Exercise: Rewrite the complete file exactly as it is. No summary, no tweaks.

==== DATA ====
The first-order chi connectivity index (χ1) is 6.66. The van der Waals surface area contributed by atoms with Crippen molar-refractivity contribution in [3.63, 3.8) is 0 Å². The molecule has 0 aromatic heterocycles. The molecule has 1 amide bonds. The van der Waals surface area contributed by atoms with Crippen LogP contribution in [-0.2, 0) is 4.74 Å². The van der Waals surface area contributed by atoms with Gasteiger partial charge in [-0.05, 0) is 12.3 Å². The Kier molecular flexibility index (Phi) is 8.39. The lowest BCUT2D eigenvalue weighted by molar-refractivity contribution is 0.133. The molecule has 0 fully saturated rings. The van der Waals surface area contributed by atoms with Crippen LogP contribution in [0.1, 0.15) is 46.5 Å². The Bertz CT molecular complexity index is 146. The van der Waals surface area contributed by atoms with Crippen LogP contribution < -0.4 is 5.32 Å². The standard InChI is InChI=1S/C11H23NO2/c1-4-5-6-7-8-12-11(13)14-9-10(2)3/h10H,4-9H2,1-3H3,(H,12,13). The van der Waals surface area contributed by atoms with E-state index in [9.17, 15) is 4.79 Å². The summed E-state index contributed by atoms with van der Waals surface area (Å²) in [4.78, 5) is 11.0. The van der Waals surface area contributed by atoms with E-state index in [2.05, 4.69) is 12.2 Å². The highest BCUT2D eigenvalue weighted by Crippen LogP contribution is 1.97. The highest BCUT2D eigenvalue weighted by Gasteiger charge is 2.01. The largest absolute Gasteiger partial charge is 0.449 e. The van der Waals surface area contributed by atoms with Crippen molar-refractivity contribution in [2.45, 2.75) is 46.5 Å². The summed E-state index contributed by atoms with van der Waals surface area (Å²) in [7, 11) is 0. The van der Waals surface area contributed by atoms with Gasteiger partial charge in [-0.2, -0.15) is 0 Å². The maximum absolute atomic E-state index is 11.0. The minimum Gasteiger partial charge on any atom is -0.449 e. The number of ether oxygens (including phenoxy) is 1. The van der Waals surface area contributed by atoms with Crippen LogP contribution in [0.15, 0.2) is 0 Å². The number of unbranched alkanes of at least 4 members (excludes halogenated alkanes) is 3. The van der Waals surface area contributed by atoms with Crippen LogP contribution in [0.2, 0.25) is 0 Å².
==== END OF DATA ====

The first-order chi connectivity index (χ1) is 6.66. The van der Waals surface area contributed by atoms with Crippen molar-refractivity contribution in [3.63, 3.8) is 0 Å². The molecule has 0 aromatic heterocycles. The molecule has 1 amide bonds. The van der Waals surface area contributed by atoms with Crippen LogP contribution in [-0.2, 0) is 4.74 Å². The van der Waals surface area contributed by atoms with Gasteiger partial charge in [-0.05, 0) is 12.3 Å². The Kier molecular flexibility index (Phi) is 8.39. The lowest BCUT2D eigenvalue weighted by molar-refractivity contribution is 0.133. The molecule has 0 fully saturated rings. The van der Waals surface area contributed by atoms with Crippen LogP contribution in [0.1, 0.15) is 46.5 Å². The Bertz CT molecular complexity index is 146. The van der Waals surface area contributed by atoms with Crippen LogP contribution < -0.4 is 5.32 Å². The standard InChI is InChI=1S/C11H23NO2/c1-4-5-6-7-8-12-11(13)14-9-10(2)3/h10H,4-9H2,1-3H3,(H,12,13). The van der Waals surface area contributed by atoms with E-state index in [9.17, 15) is 4.79 Å². The summed E-state index contributed by atoms with van der Waals surface area (Å²) in [4.78, 5) is 11.0. The van der Waals surface area contributed by atoms with E-state index in [2.05, 4.69) is 12.2 Å². The highest BCUT2D eigenvalue weighted by Crippen LogP contribution is 1.97. The highest BCUT2D eigenvalue weighted by Gasteiger charge is 2.01. The largest absolute Gasteiger partial charge is 0.449 e. The van der Waals surface area contributed by atoms with Crippen molar-refractivity contribution in [2.45, 2.75) is 46.5 Å². The summed E-state index contributed by atoms with van der Waals surface area (Å²) in [7, 11) is 0. The van der Waals surface area contributed by atoms with Gasteiger partial charge in [-0.2, -0.15) is 0 Å². The maximum absolute atomic E-state index is 11.0. The minimum Gasteiger partial charge on any atom is -0.449 e. The number of ether oxygens (including phenoxy) is 1. The van der Waals surface area contributed by atoms with Crippen LogP contribution in [0.15, 0.2) is 0 Å². The number of unbranched alkanes of at least 4 members (excludes halogenated alkanes) is 3. The van der Waals surface area contributed by atoms with Crippen LogP contribution in [0.2, 0.25) is 0 Å².